SYDNEY (AP) -- The U.S. government will provide $3.3 million to fund anti-doping programs for the 2002 Winter Olympics in Salt Lake City.
White House drug policy director Barry McCaffrey and Health and Human Services Secretary Donna Shalala made the announcement Saturday (Friday night EDT) on the first full day of competition at the Sydney Games.
"This funding reflects the governmentwide commitment of the United States to protecting the integrity of sports and the safety of athletes, young and old, amateur and elite," McCaffrey said.
McCaffrey and Frank Shorter, the former marathoner who will head the new U.S. Anti-Doping Agency, said they expect a test for human growth hormone -- one of the most widely used performance-enhancers in sports -- to be in place in time for the Salt Lake Games.
McCaffrey confirmed that the World Anti-Doping Agency had recorded 20 suspected positives among 2,045 out-of-competition tests conducted around the world since April.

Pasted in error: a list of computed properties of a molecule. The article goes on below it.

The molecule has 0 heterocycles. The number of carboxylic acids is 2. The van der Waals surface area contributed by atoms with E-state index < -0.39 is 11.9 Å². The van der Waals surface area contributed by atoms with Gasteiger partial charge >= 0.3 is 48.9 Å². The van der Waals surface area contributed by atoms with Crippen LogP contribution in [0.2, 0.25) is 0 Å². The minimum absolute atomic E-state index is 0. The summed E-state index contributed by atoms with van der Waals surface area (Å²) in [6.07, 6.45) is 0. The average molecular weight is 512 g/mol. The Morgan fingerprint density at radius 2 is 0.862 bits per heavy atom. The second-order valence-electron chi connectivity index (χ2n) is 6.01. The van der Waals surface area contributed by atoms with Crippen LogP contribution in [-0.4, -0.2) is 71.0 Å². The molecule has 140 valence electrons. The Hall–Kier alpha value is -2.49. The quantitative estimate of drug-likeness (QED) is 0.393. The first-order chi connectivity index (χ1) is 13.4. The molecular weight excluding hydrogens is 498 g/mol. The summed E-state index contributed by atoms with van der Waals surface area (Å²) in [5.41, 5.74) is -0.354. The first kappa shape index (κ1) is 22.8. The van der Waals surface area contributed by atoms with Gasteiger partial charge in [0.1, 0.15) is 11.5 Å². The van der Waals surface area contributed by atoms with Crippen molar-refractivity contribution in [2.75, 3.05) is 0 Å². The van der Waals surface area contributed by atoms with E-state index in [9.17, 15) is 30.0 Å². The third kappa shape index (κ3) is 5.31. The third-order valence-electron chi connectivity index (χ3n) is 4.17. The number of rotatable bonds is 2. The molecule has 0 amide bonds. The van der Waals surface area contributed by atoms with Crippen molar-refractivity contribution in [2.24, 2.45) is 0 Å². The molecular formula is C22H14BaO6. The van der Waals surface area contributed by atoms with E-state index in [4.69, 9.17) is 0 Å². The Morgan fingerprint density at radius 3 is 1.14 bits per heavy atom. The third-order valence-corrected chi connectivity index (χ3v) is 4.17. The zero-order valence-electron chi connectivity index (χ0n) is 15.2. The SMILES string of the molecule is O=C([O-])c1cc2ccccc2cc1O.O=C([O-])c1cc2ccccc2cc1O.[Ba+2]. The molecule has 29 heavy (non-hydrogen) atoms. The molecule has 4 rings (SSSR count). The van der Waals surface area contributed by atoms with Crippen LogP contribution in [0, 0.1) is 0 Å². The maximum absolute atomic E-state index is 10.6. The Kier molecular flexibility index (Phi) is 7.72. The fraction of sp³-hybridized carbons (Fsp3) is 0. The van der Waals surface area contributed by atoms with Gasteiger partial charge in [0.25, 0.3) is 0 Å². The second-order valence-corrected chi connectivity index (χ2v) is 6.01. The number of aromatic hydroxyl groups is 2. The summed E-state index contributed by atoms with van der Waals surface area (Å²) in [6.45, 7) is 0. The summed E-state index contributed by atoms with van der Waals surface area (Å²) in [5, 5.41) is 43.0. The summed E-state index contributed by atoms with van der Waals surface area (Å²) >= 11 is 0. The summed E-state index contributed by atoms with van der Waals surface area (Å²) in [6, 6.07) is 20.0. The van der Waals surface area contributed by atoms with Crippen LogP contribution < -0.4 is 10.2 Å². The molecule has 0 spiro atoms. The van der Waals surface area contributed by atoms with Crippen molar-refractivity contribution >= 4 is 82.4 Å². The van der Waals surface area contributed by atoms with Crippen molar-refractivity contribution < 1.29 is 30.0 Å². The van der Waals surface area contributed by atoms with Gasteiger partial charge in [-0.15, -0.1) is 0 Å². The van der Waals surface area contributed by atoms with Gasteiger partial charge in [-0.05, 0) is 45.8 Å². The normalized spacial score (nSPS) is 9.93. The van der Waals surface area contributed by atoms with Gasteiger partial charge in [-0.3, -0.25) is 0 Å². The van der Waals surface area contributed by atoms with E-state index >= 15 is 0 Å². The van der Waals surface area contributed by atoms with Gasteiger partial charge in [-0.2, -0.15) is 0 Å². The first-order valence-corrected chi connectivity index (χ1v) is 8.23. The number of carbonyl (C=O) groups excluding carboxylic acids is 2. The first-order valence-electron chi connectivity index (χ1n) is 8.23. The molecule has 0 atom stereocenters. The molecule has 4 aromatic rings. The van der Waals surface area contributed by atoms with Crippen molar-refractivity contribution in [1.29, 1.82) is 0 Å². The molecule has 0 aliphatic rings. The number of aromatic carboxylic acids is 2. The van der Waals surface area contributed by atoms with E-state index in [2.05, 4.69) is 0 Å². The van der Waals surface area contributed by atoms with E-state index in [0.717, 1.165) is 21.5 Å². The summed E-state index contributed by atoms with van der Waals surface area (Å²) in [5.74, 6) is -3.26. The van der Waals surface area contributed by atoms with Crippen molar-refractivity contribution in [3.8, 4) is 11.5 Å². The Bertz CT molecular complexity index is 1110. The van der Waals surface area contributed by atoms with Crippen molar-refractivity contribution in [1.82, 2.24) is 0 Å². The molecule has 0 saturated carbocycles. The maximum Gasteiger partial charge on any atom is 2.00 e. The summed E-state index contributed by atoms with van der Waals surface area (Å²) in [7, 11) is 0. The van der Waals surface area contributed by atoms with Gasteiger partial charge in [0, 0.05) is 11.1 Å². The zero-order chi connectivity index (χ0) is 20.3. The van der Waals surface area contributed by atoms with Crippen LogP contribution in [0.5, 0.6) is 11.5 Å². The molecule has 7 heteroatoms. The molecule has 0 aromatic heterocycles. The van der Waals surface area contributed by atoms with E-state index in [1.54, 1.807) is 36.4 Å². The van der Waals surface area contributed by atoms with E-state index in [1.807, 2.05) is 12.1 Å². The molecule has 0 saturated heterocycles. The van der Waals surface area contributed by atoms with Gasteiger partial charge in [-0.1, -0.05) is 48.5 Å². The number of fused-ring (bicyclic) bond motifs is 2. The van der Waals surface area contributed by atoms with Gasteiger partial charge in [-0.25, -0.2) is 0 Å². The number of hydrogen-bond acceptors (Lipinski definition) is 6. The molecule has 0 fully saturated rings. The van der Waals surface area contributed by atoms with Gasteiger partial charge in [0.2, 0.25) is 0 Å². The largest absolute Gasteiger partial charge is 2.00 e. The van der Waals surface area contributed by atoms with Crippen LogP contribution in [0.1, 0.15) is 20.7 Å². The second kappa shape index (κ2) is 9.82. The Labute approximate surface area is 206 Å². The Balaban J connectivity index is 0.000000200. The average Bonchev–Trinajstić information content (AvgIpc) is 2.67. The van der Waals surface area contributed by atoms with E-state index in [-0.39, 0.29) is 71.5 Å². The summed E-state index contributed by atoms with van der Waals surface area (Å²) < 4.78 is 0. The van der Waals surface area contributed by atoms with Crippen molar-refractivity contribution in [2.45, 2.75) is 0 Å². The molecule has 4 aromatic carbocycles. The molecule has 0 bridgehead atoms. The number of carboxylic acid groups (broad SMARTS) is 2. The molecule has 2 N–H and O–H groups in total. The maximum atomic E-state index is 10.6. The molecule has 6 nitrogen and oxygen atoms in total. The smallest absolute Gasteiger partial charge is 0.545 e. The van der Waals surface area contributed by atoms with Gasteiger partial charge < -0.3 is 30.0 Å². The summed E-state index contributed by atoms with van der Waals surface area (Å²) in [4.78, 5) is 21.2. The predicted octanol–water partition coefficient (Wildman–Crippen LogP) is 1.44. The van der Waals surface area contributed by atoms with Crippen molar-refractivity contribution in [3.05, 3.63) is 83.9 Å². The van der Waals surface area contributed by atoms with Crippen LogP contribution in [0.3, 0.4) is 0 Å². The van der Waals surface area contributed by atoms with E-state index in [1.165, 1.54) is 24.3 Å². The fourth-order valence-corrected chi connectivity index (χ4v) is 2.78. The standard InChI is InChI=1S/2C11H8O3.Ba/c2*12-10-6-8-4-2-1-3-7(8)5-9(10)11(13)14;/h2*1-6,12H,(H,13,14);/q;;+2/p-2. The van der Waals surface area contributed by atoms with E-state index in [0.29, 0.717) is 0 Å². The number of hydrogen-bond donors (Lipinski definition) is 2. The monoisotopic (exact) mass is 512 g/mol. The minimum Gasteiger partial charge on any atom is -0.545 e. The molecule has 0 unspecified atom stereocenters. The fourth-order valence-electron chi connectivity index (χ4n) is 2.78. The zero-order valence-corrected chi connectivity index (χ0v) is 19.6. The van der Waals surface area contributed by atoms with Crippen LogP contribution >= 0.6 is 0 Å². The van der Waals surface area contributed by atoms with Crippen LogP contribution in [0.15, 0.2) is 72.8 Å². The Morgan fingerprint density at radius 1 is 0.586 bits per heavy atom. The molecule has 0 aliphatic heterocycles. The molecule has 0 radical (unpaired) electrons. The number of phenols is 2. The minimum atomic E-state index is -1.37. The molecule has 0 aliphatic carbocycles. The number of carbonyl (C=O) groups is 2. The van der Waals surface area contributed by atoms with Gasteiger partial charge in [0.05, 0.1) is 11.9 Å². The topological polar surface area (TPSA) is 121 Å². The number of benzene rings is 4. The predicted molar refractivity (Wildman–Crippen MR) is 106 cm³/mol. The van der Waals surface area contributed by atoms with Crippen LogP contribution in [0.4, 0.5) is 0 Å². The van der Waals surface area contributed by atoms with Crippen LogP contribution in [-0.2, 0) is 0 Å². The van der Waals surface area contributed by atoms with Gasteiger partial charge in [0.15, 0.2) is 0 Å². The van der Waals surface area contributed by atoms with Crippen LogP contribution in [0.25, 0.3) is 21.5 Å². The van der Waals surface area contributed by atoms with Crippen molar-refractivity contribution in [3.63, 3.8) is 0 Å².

He said the tests were for an "array of illegal substances" but declined to give further details. He said it was up to the individual sports federations to deal with the cases according to their own rules.
"You've already seen people withdrawing before the Olympics," McCaffrey said. "The deterrent is terrific."
The White House official praised the International Olympic Committee for instituting a test for the banned endurance-booster EPO in Sydney, but said the system needs to be improved to detect the use of the drug use going back more than a few days.
"'It is clearly not where we need to be," he said.
McCaffrey said the Sydney Games mark a turning point in the fight against drugs.
"This is an era where victories are the product of hard work, dedication and natural talent, not pharmacology," he said. "We owe it to the athletes to build on the successes of Sydney and raise the bar still higher."